As always, last week Miami's very own homegrown international design fair, Design Miami ran alongside Art Basel, the mega art fair, exhibiting a wide spectrum of design from throughout the 20th century. Although Design Miami has always championed design in all its forms, highlights of this year's programming focused on architecture, interiors, and industrial design. Curbed photographer Silvia Ros took a tour of the show. Check out her photos, above.
One of only two known remaining prefabricated houses designed by Jean Prouvé, known as Maison 8x8, mass produced to combat the post WWII French housing shortage, was one of the centerpieces of the fair. The "8x8" refers to the building's dimensions, in meters. Simple, utilitarian, but somehow still a pleasant living space, it had a striking counterpoint in a "portable" holiday cottage designed by Charlotte Perriand, also designed for mass production, a bit earlier in 1934, but never constructed until today. A collaboration between Louis Vuitton and Perriand's daughter, La Maison au bord de l'eau was erected behind the Raleigh Hotel for the week.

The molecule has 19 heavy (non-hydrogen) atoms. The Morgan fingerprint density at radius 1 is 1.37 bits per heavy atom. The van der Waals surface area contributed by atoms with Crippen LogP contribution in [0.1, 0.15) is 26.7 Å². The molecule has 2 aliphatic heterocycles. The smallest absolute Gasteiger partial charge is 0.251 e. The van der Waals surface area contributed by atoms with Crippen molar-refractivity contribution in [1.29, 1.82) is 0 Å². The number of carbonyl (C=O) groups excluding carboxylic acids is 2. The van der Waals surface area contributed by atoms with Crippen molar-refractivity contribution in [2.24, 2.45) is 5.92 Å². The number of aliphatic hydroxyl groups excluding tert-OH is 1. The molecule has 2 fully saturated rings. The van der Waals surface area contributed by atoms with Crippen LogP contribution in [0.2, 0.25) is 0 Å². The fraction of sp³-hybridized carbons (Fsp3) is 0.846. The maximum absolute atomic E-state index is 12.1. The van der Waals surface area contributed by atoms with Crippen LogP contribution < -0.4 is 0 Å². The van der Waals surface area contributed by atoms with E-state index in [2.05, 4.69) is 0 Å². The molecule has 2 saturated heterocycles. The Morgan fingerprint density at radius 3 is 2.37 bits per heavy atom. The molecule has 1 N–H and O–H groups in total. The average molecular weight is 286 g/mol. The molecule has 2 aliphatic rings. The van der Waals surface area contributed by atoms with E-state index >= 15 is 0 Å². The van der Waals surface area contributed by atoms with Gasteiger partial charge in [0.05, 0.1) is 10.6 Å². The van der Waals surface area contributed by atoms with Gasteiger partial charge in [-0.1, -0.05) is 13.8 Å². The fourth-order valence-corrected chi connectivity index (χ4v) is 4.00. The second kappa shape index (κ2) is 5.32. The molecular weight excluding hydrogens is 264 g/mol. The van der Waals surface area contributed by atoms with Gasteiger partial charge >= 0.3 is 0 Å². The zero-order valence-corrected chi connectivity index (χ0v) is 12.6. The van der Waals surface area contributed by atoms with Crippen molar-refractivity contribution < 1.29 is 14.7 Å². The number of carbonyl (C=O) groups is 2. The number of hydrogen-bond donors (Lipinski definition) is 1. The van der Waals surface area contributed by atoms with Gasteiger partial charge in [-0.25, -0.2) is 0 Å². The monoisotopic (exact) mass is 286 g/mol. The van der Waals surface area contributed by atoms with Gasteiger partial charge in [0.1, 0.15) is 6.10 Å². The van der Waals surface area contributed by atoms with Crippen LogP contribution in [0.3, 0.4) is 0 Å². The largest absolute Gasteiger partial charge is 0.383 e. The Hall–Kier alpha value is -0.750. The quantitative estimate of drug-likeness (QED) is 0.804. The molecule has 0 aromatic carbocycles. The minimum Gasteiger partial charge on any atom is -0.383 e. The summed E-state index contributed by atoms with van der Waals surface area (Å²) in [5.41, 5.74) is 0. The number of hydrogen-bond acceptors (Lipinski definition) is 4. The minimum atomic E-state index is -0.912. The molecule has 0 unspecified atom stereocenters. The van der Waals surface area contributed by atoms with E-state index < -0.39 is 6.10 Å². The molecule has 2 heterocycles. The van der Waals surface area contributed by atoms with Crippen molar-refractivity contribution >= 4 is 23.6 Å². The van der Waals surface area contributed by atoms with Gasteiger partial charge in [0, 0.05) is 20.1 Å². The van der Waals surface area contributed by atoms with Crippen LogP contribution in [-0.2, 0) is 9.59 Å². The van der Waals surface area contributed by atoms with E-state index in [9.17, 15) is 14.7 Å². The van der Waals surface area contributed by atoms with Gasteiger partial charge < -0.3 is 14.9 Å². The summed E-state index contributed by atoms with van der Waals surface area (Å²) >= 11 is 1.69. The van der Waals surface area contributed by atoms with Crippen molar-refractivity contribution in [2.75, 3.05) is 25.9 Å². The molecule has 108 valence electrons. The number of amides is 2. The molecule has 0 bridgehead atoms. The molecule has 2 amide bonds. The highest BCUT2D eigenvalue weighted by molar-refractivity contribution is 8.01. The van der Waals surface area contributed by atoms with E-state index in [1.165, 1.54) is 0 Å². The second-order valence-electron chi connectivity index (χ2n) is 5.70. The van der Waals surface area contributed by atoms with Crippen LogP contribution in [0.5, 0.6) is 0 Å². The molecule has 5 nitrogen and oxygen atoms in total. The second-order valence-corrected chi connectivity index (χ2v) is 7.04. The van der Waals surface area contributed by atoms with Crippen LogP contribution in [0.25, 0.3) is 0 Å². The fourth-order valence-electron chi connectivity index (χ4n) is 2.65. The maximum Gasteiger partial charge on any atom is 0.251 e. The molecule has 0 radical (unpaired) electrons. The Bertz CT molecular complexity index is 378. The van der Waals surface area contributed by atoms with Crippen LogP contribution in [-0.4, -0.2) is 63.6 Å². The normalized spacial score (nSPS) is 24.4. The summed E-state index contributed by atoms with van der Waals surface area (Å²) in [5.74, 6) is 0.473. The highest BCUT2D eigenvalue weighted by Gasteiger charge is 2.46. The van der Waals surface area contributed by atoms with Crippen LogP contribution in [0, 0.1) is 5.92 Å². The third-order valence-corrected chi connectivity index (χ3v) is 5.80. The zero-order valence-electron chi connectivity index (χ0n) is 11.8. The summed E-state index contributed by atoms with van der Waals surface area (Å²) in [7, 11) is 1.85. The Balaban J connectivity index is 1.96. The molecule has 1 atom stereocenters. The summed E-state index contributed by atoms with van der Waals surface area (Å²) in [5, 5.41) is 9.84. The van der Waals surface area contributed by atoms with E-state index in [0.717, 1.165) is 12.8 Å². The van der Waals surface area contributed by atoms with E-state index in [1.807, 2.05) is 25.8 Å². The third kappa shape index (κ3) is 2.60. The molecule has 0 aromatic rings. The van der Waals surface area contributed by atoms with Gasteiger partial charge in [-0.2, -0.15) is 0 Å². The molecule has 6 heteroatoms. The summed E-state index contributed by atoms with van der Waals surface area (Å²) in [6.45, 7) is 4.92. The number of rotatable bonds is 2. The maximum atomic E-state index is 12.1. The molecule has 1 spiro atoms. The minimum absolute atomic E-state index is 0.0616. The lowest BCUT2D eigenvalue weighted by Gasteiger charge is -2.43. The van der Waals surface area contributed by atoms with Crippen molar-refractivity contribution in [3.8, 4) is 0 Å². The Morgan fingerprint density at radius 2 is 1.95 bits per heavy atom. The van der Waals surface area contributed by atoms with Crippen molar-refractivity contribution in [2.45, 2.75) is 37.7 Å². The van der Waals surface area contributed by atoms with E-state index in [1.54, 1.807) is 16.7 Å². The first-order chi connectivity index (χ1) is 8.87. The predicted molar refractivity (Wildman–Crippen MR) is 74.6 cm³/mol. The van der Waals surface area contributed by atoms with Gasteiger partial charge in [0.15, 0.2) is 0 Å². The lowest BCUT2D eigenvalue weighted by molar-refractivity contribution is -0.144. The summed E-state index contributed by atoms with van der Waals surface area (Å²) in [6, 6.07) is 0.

New York-based avant garde architectural practice FormlessFinder created a pile of sand with a tent roof on it for the fair's entrance called, very directly, Tent Pile. By the end of the fair, kids and a certain blog editor had caught on to its potential as a mountain worth climbing and successfully scaled the top.
Galeria Rossana Orlandi of Milan had a particularly flamboyant chair by Eiri Ota called Peacock Chair which, yes, looked like a peacock's unfurled plumage. It was a perfect Kodak moment. Audi had some kind of fancy race car on display (two of them actually) in an
auto show exhibit 'site specific installation' called Fragmentation consisting of red rhombuses scattered behind the cars. Thinking they were benches for the nearby bar that would occasionally serve champagne, people kept trying to sit on the red boxes, to be shooed away by pretty girls who watched over the cars. Finally, there was Terence Riley, who curated an exhibit on four possible designs by four starchitecture firms for a condo development planned at the site of the Coconut Grove Bank building. The winner, Rem Koolhaas' Office for Metropolitan Architecture, will be built there through a collaboration between the Terra Group and Related. The sales center is being constructed now, on the seventh floor of the old bank, according to Terra Group's main man, David Martin.
· Design Miami coverage [Curbed Miami]